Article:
Mexican TCOs continue to control the highly lucrative drug trafficking and wholesale drug distribution in the U.S. The two largest organizations, the Sinaloa Cartel and the Jalisco New Generation Cartel (CJNG), are actually showing signs of expansion in Mexico, demonstrating their continued influence – even compared to other Mexican TCOs.

However, it is the powerful and infamous Sinaloa Cartel that continues to be the primary drug organization exerting its nigh-on complete dominance across the state of Arizona.

In response, in May, 2022, the Arizona Attorney General’s Office (AGO) reported a massive spike in drug busts, with the seizures of illicit drugs, including counterfeit pills, from January to March surpassing the entire total for drug seizures in 2021.

According to Theresa Rassas, the Section Chief Counsel for the Drug and Racketeering Section of the AGO, “Looking at the first quarter of 2022 – January, February, and March – we saw higher numbers of fentanyl pill and fentanyl powder and methamphetamine seizure than we had seen last year combined.”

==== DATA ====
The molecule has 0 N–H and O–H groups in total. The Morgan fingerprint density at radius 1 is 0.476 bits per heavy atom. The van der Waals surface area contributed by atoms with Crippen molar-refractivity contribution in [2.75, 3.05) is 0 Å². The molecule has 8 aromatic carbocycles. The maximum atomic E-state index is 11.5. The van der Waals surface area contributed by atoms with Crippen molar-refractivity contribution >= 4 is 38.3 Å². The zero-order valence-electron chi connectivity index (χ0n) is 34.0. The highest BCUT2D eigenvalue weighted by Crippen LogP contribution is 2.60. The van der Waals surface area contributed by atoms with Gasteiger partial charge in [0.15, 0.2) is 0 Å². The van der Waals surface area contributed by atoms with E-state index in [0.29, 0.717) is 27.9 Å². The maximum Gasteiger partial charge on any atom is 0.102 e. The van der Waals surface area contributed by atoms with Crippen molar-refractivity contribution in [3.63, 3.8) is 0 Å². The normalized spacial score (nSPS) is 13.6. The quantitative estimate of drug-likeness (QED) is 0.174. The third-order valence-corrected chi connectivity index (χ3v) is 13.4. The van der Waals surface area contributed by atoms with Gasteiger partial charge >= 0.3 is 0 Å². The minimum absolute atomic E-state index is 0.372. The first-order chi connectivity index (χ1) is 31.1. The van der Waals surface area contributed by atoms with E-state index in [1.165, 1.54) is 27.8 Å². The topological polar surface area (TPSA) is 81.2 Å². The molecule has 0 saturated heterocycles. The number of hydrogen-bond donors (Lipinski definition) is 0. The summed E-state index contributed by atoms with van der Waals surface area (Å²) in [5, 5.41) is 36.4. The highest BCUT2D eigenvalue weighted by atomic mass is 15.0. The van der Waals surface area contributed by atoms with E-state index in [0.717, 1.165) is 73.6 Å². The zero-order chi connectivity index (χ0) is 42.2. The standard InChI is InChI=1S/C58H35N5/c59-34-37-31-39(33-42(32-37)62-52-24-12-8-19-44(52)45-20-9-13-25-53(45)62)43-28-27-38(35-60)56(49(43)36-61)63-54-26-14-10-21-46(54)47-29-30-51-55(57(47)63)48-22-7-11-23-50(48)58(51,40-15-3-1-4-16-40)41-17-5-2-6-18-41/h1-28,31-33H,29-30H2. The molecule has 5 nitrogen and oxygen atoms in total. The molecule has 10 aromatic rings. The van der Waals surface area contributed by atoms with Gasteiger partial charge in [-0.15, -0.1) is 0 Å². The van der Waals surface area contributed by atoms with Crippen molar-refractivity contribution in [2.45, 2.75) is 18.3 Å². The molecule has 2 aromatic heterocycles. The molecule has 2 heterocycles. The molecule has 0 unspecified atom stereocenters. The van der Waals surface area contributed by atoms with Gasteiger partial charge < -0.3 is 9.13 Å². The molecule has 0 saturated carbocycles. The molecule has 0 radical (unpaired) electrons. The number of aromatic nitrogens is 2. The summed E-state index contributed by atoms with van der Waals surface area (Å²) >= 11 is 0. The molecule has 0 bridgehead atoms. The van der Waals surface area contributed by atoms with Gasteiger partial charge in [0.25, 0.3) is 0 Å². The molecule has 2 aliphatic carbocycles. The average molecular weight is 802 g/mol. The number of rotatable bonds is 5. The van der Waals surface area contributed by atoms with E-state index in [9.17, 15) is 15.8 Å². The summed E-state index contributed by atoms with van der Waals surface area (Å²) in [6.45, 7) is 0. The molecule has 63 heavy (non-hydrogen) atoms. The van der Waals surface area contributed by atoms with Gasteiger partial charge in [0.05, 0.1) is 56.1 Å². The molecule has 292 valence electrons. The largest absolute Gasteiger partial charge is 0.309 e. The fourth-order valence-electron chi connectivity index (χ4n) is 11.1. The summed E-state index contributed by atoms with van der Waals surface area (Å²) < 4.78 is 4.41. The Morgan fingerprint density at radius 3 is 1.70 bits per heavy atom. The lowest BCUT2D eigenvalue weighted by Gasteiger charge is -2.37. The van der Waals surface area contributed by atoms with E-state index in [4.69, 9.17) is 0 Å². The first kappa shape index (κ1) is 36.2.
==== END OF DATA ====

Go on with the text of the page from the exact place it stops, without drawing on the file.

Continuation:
Law enforcement has seized 845 pounds of methamphetamine and 780,000 fentanyl pills during one major investigation in 2022 alone.

During fiscal year 2021, the DRG had 686 open cases and resolved 265 of them, charging 220 defendants with felony offenses. AGO officials reveal total drug seizures included more than 2,000 pounds of methamphetamine and more than 2.2 million fentanyl pills.

Avenues and methods of drug trafficking are changing constantly, too. For example, Arizona’s Border Patrol recently reported a new trend where criminals are making use of car-sharing platforms like Turo.

People post their own cars on the platform thinking they’ll make extra money by allowing someone to rent their car for a few days, known as a peer-to-peer rental – only for their car to be actively used in drug trafficking.

For more information on how illicit drug production and trafficking affects Arizona, SpringBoard Recovery has the following article: “One Pill Can Kill: DEA’s Fentanyl-Laced Counterfeit Drugs Alert.”

5.2 Arizona’s Native American Tribes

More than 5.6 million Native Americans live in the U.S. as members of 574 federally recognized and 63 state-recognized tribes, and the number is projected to rise to 10 million by 2060.